Q: How can I obtain advice from you? A: Just email us with a note telling us, in a few words, who you are, what the problem is, and what you hope to achieve. You can use the form on this website or send your email direct to email@example.com. We will reply swiftly, to let you know whether we can help.
Q: What happens then? A: We will need some detailed input from you in order to provide detailed advice. If you are within range of Oxford, the best approach may be for you to come and see us. For how this works, please see our Initial consultation page. Otherwise we can advise on the basis of written details — please see our Written advice page.
Q: What about advice over the telephone? A: We wouldn’t necessarily recommend this as a first choice, but it can work well in some cases. It depends on the nature of the problem, so please just let us know.
Q: Whom do you advise? A: Many of our clients are private individuals or private organisations; but we are sometimes approached by local government and public bodies. We will always help if we can.
Q: How quickly can you produce advice? A: In urgent cases, within a day or two, though usually we would expect to respond within about a week.
Q: Why does it take so long? A: Good advice flows from a process of thinking, researching, drafting and redrafting — and (the last and probably most important step) carefully re-reading your instructions, to make sure that we have provided good, clear answers to the questions which we have been asked. All this takes time. (Which, incidentally, is why giving advice over the telephone doesn’t always work very well.)
Q: Are you willing to provide a “second opinion” on a legal problem? A: In principle, yes; but several points are worth making. First, lawyers don’t always agree, any more than doctors or other specialists do. Secondly, please bear in mind that if you ask another lawyer a slightly different question, at a time when the facts have changed slightly, you may at best get a slightly different answer. Finally, we are happy to work with solicitors (or other advisors) on a particular problem, and doing so may be more productive than criticising them after the event for what they have said or done.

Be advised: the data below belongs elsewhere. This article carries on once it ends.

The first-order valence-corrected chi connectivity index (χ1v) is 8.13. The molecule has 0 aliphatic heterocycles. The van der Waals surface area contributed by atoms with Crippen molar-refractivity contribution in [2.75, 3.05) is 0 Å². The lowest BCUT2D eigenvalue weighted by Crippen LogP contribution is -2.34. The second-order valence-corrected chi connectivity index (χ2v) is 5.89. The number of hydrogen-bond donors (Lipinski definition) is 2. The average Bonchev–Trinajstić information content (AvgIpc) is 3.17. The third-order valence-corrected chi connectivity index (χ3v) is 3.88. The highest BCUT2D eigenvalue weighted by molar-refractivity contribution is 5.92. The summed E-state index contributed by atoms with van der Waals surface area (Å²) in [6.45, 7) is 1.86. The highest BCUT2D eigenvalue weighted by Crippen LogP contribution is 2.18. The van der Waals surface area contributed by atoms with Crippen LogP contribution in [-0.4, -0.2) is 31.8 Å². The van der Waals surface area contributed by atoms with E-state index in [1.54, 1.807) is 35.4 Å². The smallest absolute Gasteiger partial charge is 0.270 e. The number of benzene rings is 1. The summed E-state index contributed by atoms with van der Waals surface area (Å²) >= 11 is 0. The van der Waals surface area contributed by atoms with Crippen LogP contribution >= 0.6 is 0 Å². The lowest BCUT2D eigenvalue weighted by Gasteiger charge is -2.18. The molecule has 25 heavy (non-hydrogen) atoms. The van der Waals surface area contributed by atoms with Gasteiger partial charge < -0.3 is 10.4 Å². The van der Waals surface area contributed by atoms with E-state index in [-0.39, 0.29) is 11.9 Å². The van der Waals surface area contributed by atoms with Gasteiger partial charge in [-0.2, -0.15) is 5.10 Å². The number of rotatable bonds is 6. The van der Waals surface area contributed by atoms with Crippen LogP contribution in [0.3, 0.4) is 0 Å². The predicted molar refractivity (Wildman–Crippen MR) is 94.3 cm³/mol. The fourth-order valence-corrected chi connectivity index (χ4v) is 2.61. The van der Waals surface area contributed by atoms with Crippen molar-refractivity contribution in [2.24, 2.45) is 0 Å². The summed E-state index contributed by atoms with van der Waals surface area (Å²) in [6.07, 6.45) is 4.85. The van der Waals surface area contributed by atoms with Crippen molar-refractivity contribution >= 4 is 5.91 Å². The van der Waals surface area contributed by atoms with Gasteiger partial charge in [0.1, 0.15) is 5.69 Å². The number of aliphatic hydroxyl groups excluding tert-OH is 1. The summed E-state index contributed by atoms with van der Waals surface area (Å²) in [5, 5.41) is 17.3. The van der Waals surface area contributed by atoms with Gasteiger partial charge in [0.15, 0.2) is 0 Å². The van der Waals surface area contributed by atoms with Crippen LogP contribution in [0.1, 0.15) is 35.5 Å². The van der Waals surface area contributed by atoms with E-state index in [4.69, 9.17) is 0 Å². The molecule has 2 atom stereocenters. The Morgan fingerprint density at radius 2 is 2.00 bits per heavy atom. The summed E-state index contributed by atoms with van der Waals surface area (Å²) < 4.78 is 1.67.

Q: What about payment? Do you ask for payment in advance? A: Please see our Charges page. Payment is due when our client is happy with the advice we have provided, and any follow-up queries (included in the agreed fee) have been dealt with.
Q: Do you publish feedback? A: The advice we give is confidential, and is any event specific to the case in question. So we can’t, as it were, put our wares on display. We are keen to have feedback from our clients, and very much appreciate it when we get it. Publishing it is another matter. Nowadays, regrettably, there will always be a suspicion that glowing tributes have been supplied by friends and relatives, not genuine clients, and that negative comments have come from “trolls”. Both sorts of feedback are of course quite worthless, and publishing them would serve no useful purpose. So by far the best way of judging our services is to speak to someone who has used them, and can recommend them. The best we can say is that we welcome constructive criticism and we take it fully into account because we want the service we offer to be as good as possible. Please feel free to send us feedback.